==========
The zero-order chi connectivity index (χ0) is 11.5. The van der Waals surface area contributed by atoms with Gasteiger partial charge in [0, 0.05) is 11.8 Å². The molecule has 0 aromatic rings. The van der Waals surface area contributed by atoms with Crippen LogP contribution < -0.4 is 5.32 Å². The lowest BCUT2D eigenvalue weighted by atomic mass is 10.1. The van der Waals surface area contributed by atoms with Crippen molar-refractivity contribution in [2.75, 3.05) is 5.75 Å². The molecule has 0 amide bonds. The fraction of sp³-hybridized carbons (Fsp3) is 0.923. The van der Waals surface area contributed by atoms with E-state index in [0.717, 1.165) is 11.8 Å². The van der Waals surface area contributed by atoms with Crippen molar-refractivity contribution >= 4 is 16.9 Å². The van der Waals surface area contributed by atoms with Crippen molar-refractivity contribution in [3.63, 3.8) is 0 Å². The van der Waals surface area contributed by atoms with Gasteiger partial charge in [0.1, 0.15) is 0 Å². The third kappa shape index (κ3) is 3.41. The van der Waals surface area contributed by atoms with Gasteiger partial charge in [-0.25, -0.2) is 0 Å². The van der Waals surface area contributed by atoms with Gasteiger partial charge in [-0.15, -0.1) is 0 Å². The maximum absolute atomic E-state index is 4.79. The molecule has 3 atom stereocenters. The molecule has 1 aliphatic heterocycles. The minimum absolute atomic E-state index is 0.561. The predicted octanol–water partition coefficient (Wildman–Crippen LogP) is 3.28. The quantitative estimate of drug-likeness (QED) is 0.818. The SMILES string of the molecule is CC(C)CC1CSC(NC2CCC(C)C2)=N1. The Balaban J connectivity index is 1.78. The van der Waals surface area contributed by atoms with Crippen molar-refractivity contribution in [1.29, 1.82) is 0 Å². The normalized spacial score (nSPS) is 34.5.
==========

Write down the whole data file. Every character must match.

The zero-order chi connectivity index (χ0) is 11.5. The van der Waals surface area contributed by atoms with Gasteiger partial charge in [0, 0.05) is 11.8 Å². The molecule has 0 aromatic rings. The van der Waals surface area contributed by atoms with Crippen LogP contribution < -0.4 is 5.32 Å². The lowest BCUT2D eigenvalue weighted by atomic mass is 10.1. The van der Waals surface area contributed by atoms with Crippen molar-refractivity contribution in [2.75, 3.05) is 5.75 Å². The molecule has 0 amide bonds. The fraction of sp³-hybridized carbons (Fsp3) is 0.923. The van der Waals surface area contributed by atoms with E-state index in [0.717, 1.165) is 11.8 Å². The van der Waals surface area contributed by atoms with Crippen molar-refractivity contribution >= 4 is 16.9 Å². The van der Waals surface area contributed by atoms with Crippen molar-refractivity contribution in [3.63, 3.8) is 0 Å². The van der Waals surface area contributed by atoms with Gasteiger partial charge in [0.1, 0.15) is 0 Å². The third kappa shape index (κ3) is 3.41. The van der Waals surface area contributed by atoms with Gasteiger partial charge in [-0.25, -0.2) is 0 Å². The van der Waals surface area contributed by atoms with Gasteiger partial charge in [-0.15, -0.1) is 0 Å². The maximum absolute atomic E-state index is 4.79. The molecule has 3 atom stereocenters. The molecule has 1 aliphatic heterocycles. The minimum absolute atomic E-state index is 0.561. The predicted octanol–water partition coefficient (Wildman–Crippen LogP) is 3.28. The quantitative estimate of drug-likeness (QED) is 0.818. The SMILES string of the molecule is CC(C)CC1CSC(NC2CCC(C)C2)=N1. The Balaban J connectivity index is 1.78. The van der Waals surface area contributed by atoms with Crippen molar-refractivity contribution in [1.29, 1.82) is 0 Å². The normalized spacial score (nSPS) is 34.5.